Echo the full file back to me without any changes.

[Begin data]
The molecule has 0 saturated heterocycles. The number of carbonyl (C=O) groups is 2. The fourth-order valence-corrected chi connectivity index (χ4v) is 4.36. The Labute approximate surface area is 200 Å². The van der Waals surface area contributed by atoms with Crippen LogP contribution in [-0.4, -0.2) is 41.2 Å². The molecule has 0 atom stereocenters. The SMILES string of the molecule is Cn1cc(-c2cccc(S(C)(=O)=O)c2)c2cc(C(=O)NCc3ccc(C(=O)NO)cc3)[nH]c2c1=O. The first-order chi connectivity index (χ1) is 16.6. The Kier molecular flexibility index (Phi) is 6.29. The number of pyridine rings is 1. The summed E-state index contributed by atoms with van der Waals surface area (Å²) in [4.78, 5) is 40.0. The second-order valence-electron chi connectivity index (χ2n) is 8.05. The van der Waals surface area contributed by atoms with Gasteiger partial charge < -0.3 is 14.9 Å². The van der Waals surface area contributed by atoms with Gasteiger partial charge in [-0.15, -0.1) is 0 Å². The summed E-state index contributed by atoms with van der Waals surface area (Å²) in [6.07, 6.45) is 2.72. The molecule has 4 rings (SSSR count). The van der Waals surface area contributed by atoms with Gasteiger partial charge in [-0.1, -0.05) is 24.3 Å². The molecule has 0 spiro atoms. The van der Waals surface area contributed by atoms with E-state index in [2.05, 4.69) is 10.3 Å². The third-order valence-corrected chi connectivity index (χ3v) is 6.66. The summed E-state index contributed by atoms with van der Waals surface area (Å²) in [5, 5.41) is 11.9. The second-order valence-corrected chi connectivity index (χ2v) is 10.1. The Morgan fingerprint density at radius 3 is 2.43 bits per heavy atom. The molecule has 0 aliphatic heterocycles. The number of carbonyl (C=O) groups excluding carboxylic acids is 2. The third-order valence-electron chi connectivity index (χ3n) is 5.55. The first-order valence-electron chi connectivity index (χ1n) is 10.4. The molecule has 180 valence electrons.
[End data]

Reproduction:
The molecule has 0 saturated heterocycles. The number of carbonyl (C=O) groups is 2. The fourth-order valence-corrected chi connectivity index (χ4v) is 4.36. The Labute approximate surface area is 200 Å². The van der Waals surface area contributed by atoms with Crippen LogP contribution in [-0.4, -0.2) is 41.2 Å². The molecule has 0 atom stereocenters. The SMILES string of the molecule is Cn1cc(-c2cccc(S(C)(=O)=O)c2)c2cc(C(=O)NCc3ccc(C(=O)NO)cc3)[nH]c2c1=O. The first-order chi connectivity index (χ1) is 16.6. The Kier molecular flexibility index (Phi) is 6.29. The number of pyridine rings is 1. The summed E-state index contributed by atoms with van der Waals surface area (Å²) in [4.78, 5) is 40.0. The second-order valence-electron chi connectivity index (χ2n) is 8.05. The van der Waals surface area contributed by atoms with Gasteiger partial charge < -0.3 is 14.9 Å². The van der Waals surface area contributed by atoms with Gasteiger partial charge in [-0.15, -0.1) is 0 Å². The summed E-state index contributed by atoms with van der Waals surface area (Å²) in [6.07, 6.45) is 2.72. The molecule has 4 rings (SSSR count). The van der Waals surface area contributed by atoms with Gasteiger partial charge in [-0.1, -0.05) is 24.3 Å². The molecule has 0 spiro atoms. The van der Waals surface area contributed by atoms with E-state index in [2.05, 4.69) is 10.3 Å². The third-order valence-corrected chi connectivity index (χ3v) is 6.66. The summed E-state index contributed by atoms with van der Waals surface area (Å²) in [5, 5.41) is 11.9. The second-order valence-corrected chi connectivity index (χ2v) is 10.1. The Morgan fingerprint density at radius 3 is 2.43 bits per heavy atom. The molecule has 0 aliphatic heterocycles. The number of carbonyl (C=O) groups excluding carboxylic acids is 2. The third-order valence-electron chi connectivity index (χ3n) is 5.55. The first-order valence-electron chi connectivity index (χ1n) is 10.4. The molecule has 180 valence electrons.